A key factor that determines if a network is running the way it should do is the Signal-to-Noise Ratio at either end of a cabling system.
April 1, 2004
It’s time to shed light on an extremely confusing topic, namely how best to understand cabling performance.
I recently attend-ed a meeting where the performance of different systems was being compared on a bar chart. The height of each bar represented how much better the performance was compared to the TIA standard.
All the parameters were lined up like different size candles for NEXT, PSNEXT, ELFEXT, PSELFEXT, ACR, PSACR, Return Loss, and Insertion Loss. But, how do you differentiate one system from another?
If System A has 2 dB better PSNEXT, but 5% worse Insertion Loss than System B, which is better? Is one parameter more significant than the other?
Fortunately, there is a way of looking at cabling performance to make sense of this alphabet soup. The bottom line is that it needs to be related to the performance of your network.
Ongoing discussions on the re-quirements for the next generation of 10 Gig Ethernet brings this to the forefront. Some parameters have a greater impact than others on network performance.
A key factor is the Signal-to-Noise Ratio at the receiver (the network interface) at either end of the cabling system. It is desirable to have a strong signal and a weak noise at the receiver.
Each of the cabling parameters affects either the signal strength or the noise measured at the receiver.
To establish the bottom line per-formance we first look at the signal. The signal strength is reduced by the Insertion Loss of a channel. A low Insertion Loss (measured in dB) yields a stronger signal at the receiver. As an example, a 10 dB Insertion Loss reduces the signal power at the receiver by a factor of 10.
Think balance sheet
As you can see, it is an important parameter. The signal power after accounting for Insertion Loss is the equivalent of the net revenue line on a balance sheet.
On the other side of the ledger we have all the different noise sources. These correspond to the expense lines.
We can understand the different noise sources as follows: Near End Crosstalk (NEXT) is the noise generated within the cabling system due to the near end transmitters.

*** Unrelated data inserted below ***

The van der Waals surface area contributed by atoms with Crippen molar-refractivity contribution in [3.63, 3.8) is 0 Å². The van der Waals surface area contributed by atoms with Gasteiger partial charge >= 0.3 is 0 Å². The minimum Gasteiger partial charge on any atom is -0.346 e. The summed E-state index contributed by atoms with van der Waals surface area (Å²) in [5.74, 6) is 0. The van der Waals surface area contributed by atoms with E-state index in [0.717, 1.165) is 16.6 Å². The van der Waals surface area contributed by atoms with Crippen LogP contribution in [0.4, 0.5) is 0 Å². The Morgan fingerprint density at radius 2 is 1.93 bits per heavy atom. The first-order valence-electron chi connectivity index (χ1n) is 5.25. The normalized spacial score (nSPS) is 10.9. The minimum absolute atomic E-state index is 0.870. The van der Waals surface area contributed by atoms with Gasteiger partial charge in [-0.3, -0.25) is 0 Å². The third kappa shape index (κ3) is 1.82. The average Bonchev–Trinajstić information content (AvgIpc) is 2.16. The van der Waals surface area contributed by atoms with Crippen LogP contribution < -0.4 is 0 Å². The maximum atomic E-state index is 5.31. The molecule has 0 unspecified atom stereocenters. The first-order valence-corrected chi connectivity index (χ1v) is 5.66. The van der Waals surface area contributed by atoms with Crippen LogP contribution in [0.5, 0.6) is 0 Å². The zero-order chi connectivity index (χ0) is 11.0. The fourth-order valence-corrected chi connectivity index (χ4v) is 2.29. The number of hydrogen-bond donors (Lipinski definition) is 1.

Far End Crosstalk (FEXT) is the noise generated within the cabling system due to the far end transmitters. Return Loss is the noise generated due to signal reflections within the cabling system.
All these noise sources can be added using a channel model on a Voltage Sum or a Power Sum basis.
It we subtract the total noise Power from the total Signal Power we get the bottom line performance, which is the Signal-to-Noise Ratio. One such measure of bottom line performance is the Power Sum Attenuation-to-Crosstalk Ratio (PSACR).
The PSACR only accounts for the total of the near end crosstalk noise, which is usually the dominant noise source at the receiver.
The frequency range where the PSACR is greater than zero, has been used to define the available Bandwidth of the cabling system. The above is a good way to look at cabling performance and to make sense of all the different numbers. Another point to keep in mind, especially for the noise side of the ledger, is that some of these noise sources need to be discounted.
For 10 Gigabit Ethernet the following amount of noise cancellation is proposed: echo cancellation (55 dB), NEXT cancellation (40 dB) and FEXT cancellation (25 dB).
With all of the sophisticated electronics there should be nothing to worry about, right? Not quite. If we cancel out the noise sources within the cabling system, the noise that remains is external.
One of these external noise sources is the Alien Crosstalk between adjacent cables that are in close proximity.
What is new and exciting in the industry is that 10 Gig Ethernet has spurred the development of an augmented Category 6 cabling system with an improved Alien Crosstalk performance and an extended frequency range.
The specification for augmented Category 6 cabling is under development as a project in the TIA TR 42.7 subcommittee. The objective is to support a 100 meter channel distance in a worst case 4-connector channel configuration.
Paul Kish is Director, IBDN Systems & Standards at NORDX/CDT. He is also vice chair of the TR-42 engineering committee.
Disclaimer: The information presented is the author’s view and is not official TIA correspondence.